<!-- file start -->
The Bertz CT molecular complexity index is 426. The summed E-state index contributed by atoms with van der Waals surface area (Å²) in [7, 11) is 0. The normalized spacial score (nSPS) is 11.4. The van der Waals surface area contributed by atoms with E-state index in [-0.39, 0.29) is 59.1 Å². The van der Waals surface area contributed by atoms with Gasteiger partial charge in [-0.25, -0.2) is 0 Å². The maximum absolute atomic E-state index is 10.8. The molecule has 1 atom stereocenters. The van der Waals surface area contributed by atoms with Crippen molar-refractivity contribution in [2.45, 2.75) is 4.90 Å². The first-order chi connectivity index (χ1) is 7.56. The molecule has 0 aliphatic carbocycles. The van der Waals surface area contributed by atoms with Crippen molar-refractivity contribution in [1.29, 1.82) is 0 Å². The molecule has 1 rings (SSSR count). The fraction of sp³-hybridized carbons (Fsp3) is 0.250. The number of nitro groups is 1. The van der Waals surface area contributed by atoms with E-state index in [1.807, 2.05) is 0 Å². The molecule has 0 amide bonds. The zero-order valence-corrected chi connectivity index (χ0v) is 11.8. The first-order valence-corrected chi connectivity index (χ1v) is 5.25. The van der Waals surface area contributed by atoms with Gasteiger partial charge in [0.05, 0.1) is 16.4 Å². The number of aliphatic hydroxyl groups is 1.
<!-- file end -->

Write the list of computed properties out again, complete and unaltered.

The Bertz CT molecular complexity index is 426. The summed E-state index contributed by atoms with van der Waals surface area (Å²) in [7, 11) is 0. The normalized spacial score (nSPS) is 11.4. The van der Waals surface area contributed by atoms with E-state index in [-0.39, 0.29) is 59.1 Å². The van der Waals surface area contributed by atoms with Gasteiger partial charge in [-0.25, -0.2) is 0 Å². The maximum absolute atomic E-state index is 10.8. The molecule has 1 atom stereocenters. The van der Waals surface area contributed by atoms with Crippen molar-refractivity contribution in [2.45, 2.75) is 4.90 Å². The first-order chi connectivity index (χ1) is 7.56. The molecule has 0 aliphatic carbocycles. The van der Waals surface area contributed by atoms with Crippen molar-refractivity contribution in [1.29, 1.82) is 0 Å². The molecule has 1 rings (SSSR count). The fraction of sp³-hybridized carbons (Fsp3) is 0.250. The number of nitro groups is 1. The van der Waals surface area contributed by atoms with E-state index in [1.807, 2.05) is 0 Å². The molecule has 0 amide bonds. The zero-order valence-corrected chi connectivity index (χ0v) is 11.8. The first-order valence-corrected chi connectivity index (χ1v) is 5.25. The van der Waals surface area contributed by atoms with Gasteiger partial charge in [0.05, 0.1) is 16.4 Å². The number of aliphatic hydroxyl groups is 1.